And what an overtime it was! With Lapointe’s injury, Robinson and Savard were playing heavy minutes, knowing very well that it would be necessary in order to win, and void of regrets if they should lose. The Canadiens were clearly the more offensively determined team, and they would ultimately outshoot the Bruins 52-30. Gilbert would continue to thwart the Canadiens efforts, though a few extremely close calls caused some fans to begin celebrating prematurely. Lo and behold, Yvon Lambert, who by today’s standards would probably miss the rest of the playoffs with an obvious concussion, would score the series-clinching goal nearly halfway through the additional period, burying a sharp feed from Mario Tremblay, a play wonderfully commenced from a Savard back-check. The series was over, and Montreal would be moving on to face the Rangers, who they would defeat in a 4-1 series to give them their fourth consecutive Stanley Cup.

After the season, Dryden, Lemaire, and captain Yvan Cournoyer, who missed a vast majority of the season due to back injuries, all announced their retirements. Those who stayed for the following year enjoyed further success in the regular season, finishing with 107 points, but would miss out on a chance to tie their own record of five successive Stanley Cups after being eliminated in the second round by the Minnesota North Stars in another seven-game classic. As for the Bruins, Cherry was fired shortly after their elimination, taking a job behind the bench with the dismal Colorado Rockies, before eventually commencing ‘Coaches Corner’ in 1982. New coach Fred Creighton and the Bruins would finish the 1979-80 season (now a twenty-one team league due to the WHA merger with the NHL) with an impressive 105-point total, only to also lose in the second round to the eventual champion New York Islanders.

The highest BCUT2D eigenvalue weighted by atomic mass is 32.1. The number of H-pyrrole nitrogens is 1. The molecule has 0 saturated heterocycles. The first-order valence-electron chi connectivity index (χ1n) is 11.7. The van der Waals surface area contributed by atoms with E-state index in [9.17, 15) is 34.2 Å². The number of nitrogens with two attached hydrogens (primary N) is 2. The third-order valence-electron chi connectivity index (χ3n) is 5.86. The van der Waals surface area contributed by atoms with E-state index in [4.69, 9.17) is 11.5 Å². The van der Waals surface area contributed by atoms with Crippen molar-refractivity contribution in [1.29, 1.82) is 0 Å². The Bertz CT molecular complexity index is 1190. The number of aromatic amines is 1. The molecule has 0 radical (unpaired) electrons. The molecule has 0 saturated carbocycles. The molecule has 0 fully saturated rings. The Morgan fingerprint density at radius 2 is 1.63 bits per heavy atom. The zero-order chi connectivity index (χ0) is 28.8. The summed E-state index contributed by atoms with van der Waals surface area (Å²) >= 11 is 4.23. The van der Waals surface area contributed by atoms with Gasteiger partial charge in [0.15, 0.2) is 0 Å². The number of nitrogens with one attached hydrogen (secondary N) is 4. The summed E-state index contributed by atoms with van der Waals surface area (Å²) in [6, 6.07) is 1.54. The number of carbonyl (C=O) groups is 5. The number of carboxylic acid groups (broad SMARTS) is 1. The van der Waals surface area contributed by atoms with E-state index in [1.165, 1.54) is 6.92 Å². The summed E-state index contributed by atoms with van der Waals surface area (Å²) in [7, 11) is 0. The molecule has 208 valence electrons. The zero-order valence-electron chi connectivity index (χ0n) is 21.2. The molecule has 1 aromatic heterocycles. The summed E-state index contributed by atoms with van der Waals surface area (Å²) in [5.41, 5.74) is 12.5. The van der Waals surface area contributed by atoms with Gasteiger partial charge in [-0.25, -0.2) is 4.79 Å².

Not only was the game itself a thrilling display of passion, grit, bone-jarring body checks, wicked hair, good saves (mostly from Gilbert, who was voted the game’s first star), and roof-rattling goals, but what it served to the National Hockey League towards the end of the 1970s and the imminent WHA merger closed out the decade with a classic that most definitely deserves to be honoured on its fortieth anniversary. In a decade that began with greatness from Esposito, Orr, Perreault, and Giacomin, and segued into Broadstreet Bully intimidation, this late 1970s duel gave the notion that while the finesse dynasty of the Canadiens was being tested, the future of the league had great promise. I highly encourage you to check it out if you’ve never seen any footage, better yet even heard of this bout. There’s a detailed YouTube video that encapsulates all of the highlights from the game, and can be found by simply typing ‘1979 canadiens bruins’. Happy 40th!